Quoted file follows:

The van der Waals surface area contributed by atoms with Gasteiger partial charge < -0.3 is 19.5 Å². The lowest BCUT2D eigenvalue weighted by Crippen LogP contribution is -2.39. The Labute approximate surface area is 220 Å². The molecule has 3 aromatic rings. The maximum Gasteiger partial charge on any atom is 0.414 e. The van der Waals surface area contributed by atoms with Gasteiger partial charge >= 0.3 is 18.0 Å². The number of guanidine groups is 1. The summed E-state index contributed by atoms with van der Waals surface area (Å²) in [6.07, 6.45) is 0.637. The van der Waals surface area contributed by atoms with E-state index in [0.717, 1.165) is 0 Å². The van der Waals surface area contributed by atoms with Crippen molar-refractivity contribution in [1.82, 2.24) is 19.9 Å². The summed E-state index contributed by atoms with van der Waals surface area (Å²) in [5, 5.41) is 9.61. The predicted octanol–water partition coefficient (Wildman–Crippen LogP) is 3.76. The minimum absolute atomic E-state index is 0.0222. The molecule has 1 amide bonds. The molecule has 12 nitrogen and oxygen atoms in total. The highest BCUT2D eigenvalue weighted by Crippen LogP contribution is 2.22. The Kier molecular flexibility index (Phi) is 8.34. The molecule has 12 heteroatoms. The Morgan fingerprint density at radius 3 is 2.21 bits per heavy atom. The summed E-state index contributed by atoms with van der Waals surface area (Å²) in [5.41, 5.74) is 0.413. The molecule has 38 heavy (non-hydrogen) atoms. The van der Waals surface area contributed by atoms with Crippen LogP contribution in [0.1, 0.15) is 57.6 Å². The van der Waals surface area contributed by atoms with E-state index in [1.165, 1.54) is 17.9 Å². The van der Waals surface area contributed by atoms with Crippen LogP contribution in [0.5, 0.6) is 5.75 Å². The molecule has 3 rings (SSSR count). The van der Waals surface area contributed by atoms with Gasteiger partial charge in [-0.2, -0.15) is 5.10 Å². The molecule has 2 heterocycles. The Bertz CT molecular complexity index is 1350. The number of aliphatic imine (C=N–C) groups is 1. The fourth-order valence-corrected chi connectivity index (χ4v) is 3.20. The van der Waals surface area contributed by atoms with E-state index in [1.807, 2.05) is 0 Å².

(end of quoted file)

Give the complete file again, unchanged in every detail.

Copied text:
The van der Waals surface area contributed by atoms with Gasteiger partial charge < -0.3 is 19.5 Å². The lowest BCUT2D eigenvalue weighted by Crippen LogP contribution is -2.39. The Labute approximate surface area is 220 Å². The molecule has 3 aromatic rings. The maximum Gasteiger partial charge on any atom is 0.414 e. The van der Waals surface area contributed by atoms with Gasteiger partial charge >= 0.3 is 18.0 Å². The number of guanidine groups is 1. The summed E-state index contributed by atoms with van der Waals surface area (Å²) in [6.07, 6.45) is 0.637. The van der Waals surface area contributed by atoms with E-state index in [0.717, 1.165) is 0 Å². The van der Waals surface area contributed by atoms with Crippen molar-refractivity contribution in [1.82, 2.24) is 19.9 Å². The summed E-state index contributed by atoms with van der Waals surface area (Å²) in [5, 5.41) is 9.61. The predicted octanol–water partition coefficient (Wildman–Crippen LogP) is 3.76. The minimum absolute atomic E-state index is 0.0222. The molecule has 1 amide bonds. The molecule has 12 nitrogen and oxygen atoms in total. The highest BCUT2D eigenvalue weighted by Crippen LogP contribution is 2.22. The Kier molecular flexibility index (Phi) is 8.34. The molecule has 12 heteroatoms. The Morgan fingerprint density at radius 3 is 2.21 bits per heavy atom. The summed E-state index contributed by atoms with van der Waals surface area (Å²) in [5.41, 5.74) is 0.413. The molecule has 38 heavy (non-hydrogen) atoms. The van der Waals surface area contributed by atoms with Crippen LogP contribution in [0.1, 0.15) is 57.6 Å². The van der Waals surface area contributed by atoms with E-state index in [1.165, 1.54) is 17.9 Å². The van der Waals surface area contributed by atoms with Crippen LogP contribution in [0.5, 0.6) is 5.75 Å². The molecule has 3 rings (SSSR count). The van der Waals surface area contributed by atoms with Gasteiger partial charge in [-0.2, -0.15) is 5.10 Å². The molecule has 2 heterocycles. The Bertz CT molecular complexity index is 1350. The number of aliphatic imine (C=N–C) groups is 1. The fourth-order valence-corrected chi connectivity index (χ4v) is 3.20. The van der Waals surface area contributed by atoms with E-state index in [1.807, 2.05) is 0 Å².